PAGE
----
When direct control is released, parents may experience a different kind of relationship – one that seemed to have been lost a long time ago. Some parents even report that giving up direct control was like giving birth to their child for a second time. When you give up control, you are actually giving life to a more mature and meaningful relationship.
Changing From Direct To Indirect Control
The change from direct to indirect control can also influence the way parents discipline their teenagers. So many opinions exist on the issue of discipline that many parents often don’t know which way to turn. For example, some schools of thought suggest a “tough love” approach while others advise parents to befriend their children. So where does the answer lie? Let’s take a look at a common scenario that happens to parents whether their teenagers are at risk or not.
You come home from a long day of work or have had a stressful day at home with your younger children. Your teenager comes home and tells you that she failed a test, and you know she didn’t do her homework. She also refuses to help you with laundry and tells you she is going directly to her room to play video games. To make the situation worse, she’s rude and doesn’t want to talk to you. So you start yelling at her, “What’s wrong with you? Why don’t you prepare for your tests? Look, no more video games, no more allowance … no more fun until you get your life together!”
Does this sound familiar? Look back at a time like this when you lost your temper and ask yourself if your yelling made a difference or if it was just a way of discharging your frustration and anger.
In general, the value of discipline can be measured only against the backdrop of the total parent-teenager relationship. If, for example, a parent is focused on a child’s inner needs and the discipline is carefully measured, then it may have a chance to affect the child in a positive way. If, however, discipline is a product of a parent’s frustration or embarrassment, then a teenager will immediately sense that the parent is merely releasing anger.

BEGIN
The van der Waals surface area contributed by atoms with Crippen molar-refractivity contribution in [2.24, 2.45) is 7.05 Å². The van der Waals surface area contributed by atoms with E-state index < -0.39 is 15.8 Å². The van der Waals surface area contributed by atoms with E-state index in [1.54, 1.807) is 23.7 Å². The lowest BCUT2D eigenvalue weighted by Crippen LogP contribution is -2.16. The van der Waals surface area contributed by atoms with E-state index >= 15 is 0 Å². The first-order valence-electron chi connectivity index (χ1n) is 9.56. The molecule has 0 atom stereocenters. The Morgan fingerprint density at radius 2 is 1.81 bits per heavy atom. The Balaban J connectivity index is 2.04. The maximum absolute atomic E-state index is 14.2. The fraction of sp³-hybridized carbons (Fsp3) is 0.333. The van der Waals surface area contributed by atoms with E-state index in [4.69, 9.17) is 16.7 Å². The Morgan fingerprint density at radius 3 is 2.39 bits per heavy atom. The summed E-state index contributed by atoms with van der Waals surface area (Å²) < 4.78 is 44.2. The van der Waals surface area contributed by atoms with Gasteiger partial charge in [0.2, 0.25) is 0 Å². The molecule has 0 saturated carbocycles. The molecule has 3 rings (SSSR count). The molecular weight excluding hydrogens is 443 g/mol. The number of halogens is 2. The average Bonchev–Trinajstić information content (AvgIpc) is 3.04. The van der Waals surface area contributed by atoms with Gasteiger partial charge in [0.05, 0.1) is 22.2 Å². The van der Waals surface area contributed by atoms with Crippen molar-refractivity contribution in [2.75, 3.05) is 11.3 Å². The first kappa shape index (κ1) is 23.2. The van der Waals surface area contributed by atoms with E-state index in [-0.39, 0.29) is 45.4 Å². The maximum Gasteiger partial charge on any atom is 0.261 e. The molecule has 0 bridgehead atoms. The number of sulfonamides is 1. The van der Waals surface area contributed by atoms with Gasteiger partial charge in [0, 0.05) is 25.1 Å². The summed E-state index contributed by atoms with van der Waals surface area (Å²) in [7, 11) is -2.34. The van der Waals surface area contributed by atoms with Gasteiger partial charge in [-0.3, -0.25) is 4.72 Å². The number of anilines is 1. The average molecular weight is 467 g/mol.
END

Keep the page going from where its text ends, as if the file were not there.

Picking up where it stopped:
The relationship is always the key to wielding indirect control on a teenager at risk. Discipline, therefore, can only be used in direct proportion to the strength and quality of the relationship. If a parent has invested in developing the relationship with a teenager, then, when discipline is needed, the child will view it as an extension of the parent’s love and concern. If, however, a parent hasn’t taken the time to invest in the relationship, then discipline is like throwing gasoline onto a burning flame of juvenile anger and disappointment.
Parents who are stuck fighting with their teenagers about their behavior can feel as if they are on a conveyor belt that never stops moving. To change that situation, I suggest shifting parenting into “relationship mode” and creating a supportive environment where teenagers are able “to explore their experiences openly and to reach resolution of their own problems.”
In Part 11 we will take a look at how this worked in the case of a boy whose parents where fighting with him about how he dressed.
Rabbi Daniel Schonbuch, MA, is the Executive Director of Shalom Task Force and author of “At Risk – Never Beyond Reach” and “First Aid for Jewish Marriages.” To order a copy, visit www.JewishMarriageSupport.com. For more information about Shalom Task Force, please visit www.shalomtaskforce.org. You can e-mail questions to him at firstname.lastname@example.org.
About the Author: Rabbi Daniel Schonbuch, MA, Marriage and Family Therapy, is an expert in marriage counseling, pre-marital education, and helping teens in crisis with offices in Flatbush, Cedarhurst, and Crown Heights. He is a certified PAIRS instructor, and trained as a Level 1, Emotionally Focused Therapist at the Ackerman Institute for the Family, and is a member of AASECT. He is the author of At Risk – Never Beyond Reach and First Aid For Jewish Marriages. To watch his free videos on marriage and parenting and for appointments visit: www.JewishMarriageSupport.com or call 646-428-4723